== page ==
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PARLIAMENT SQUARE
the EDINBURGH PRINT

Parliament Square was a bustling lively part of Edinburgh in Burns time with the original seven Luckenbooths including poet Alan Ramsey's bookshop which was also the first lending library in Scotland.

In Burns years Alexander Kincaid had taken over the book shop with an apprentice, to become partner, William Creech. They expanded into publishing and printing. Creech was a sociable bachelor and successful publisher.

It was Creech who would publish Burns second edition of Poems Chiefly In The Scottish Dialect. This would be printed by William Smellie of Anchor Close. Creech bought the copyright for 100 guineas and quickly sold 3000 copies.

 

James Sibbald, founder of 'The Edinburgh Magazine' wrote a review of The Kilmarnock Edition as did Henry Mackenzie in 'The Lounger'. These reviews meant that Burns without effort was becoming sought after in the city.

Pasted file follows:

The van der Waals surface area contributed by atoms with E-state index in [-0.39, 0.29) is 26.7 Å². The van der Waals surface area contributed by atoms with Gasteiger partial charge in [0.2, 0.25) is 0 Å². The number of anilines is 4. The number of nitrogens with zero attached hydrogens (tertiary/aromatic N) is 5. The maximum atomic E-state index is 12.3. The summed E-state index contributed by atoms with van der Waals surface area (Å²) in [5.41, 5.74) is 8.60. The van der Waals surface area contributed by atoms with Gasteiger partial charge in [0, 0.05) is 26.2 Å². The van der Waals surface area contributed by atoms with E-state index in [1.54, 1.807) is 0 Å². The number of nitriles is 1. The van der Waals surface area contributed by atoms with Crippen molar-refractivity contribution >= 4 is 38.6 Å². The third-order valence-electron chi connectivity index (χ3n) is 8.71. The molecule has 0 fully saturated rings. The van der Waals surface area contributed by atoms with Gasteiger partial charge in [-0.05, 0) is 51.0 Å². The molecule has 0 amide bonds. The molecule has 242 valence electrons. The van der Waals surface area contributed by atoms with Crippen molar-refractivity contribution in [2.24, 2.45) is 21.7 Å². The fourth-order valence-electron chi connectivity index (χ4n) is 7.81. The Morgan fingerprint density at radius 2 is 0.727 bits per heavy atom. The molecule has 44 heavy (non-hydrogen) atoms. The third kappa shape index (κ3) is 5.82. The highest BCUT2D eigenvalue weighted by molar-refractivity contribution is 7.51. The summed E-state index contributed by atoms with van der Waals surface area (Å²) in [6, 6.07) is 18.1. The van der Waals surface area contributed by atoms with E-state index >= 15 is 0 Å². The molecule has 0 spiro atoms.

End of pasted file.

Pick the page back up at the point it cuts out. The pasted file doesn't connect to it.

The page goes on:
Today the bookshop is the library for the Society of Solicitors in the Supreme Court of Scotland. It shares Parliament Square with the majestic St Giles Cathedral that boasts a beautiful stained glass window commemorating Burns.

 

St Giles Cathedral window is a must for anyone visiting the city and standing in Parliament Square is the spot of the Edinburgh Print  ... 

There's some are fou' o love divine
There's some are fou o' brandy
An mony jobs that day begin
May end in houghmagandie
Some ither day ...

The Holy Fair

PARLIAMENT SQUARE THE EDINBURGH PRINT

STGILESCATHEDRALEDINBURGH.jpeg

ATTRACTIONS COLLECTIONS

St Giles Cathedral
Burns stained glass window

Supreme Court of

Scotland Library

Original site of Sibbalds bookshop where Creech published the Edinburgh edition.

LANDMARKS

DISCOVERIES

Site of The Luckenbooths
Original seven Edinburgh city centre shops. Home to Ramsays library then Sibbald's bookshop.

LAND O' BURNS

TRIBUTE TRAIL

105. Edinburgh St Giles Cathedral Stained Glass Window.

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